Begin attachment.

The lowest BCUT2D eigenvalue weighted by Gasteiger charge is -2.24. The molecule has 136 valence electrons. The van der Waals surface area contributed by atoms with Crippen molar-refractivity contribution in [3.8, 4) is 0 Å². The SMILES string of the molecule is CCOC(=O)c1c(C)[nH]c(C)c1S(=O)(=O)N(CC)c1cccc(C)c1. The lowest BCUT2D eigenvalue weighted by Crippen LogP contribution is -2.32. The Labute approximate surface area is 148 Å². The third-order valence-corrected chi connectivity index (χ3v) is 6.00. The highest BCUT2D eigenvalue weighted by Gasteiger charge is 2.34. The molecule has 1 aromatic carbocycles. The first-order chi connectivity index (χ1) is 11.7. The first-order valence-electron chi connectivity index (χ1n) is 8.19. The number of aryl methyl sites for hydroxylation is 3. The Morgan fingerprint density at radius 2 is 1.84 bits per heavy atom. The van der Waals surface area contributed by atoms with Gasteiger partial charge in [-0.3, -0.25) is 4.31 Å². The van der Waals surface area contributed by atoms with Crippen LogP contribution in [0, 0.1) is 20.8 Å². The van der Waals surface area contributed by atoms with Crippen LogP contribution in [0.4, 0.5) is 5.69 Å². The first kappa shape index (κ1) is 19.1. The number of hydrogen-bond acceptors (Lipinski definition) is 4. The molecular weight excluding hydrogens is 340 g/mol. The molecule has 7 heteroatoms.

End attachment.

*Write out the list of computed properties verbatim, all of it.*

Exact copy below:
The lowest BCUT2D eigenvalue weighted by Gasteiger charge is -2.24. The molecule has 136 valence electrons. The van der Waals surface area contributed by atoms with Crippen molar-refractivity contribution in [3.8, 4) is 0 Å². The SMILES string of the molecule is CCOC(=O)c1c(C)[nH]c(C)c1S(=O)(=O)N(CC)c1cccc(C)c1. The lowest BCUT2D eigenvalue weighted by Crippen LogP contribution is -2.32. The Labute approximate surface area is 148 Å². The third-order valence-corrected chi connectivity index (χ3v) is 6.00. The highest BCUT2D eigenvalue weighted by Gasteiger charge is 2.34. The molecule has 1 aromatic carbocycles. The first-order chi connectivity index (χ1) is 11.7. The first-order valence-electron chi connectivity index (χ1n) is 8.19. The number of aryl methyl sites for hydroxylation is 3. The Morgan fingerprint density at radius 2 is 1.84 bits per heavy atom. The van der Waals surface area contributed by atoms with Gasteiger partial charge in [-0.3, -0.25) is 4.31 Å². The van der Waals surface area contributed by atoms with Crippen LogP contribution in [0, 0.1) is 20.8 Å². The van der Waals surface area contributed by atoms with Crippen LogP contribution in [0.4, 0.5) is 5.69 Å². The first kappa shape index (κ1) is 19.1. The number of hydrogen-bond acceptors (Lipinski definition) is 4. The molecular weight excluding hydrogens is 340 g/mol. The molecule has 7 heteroatoms.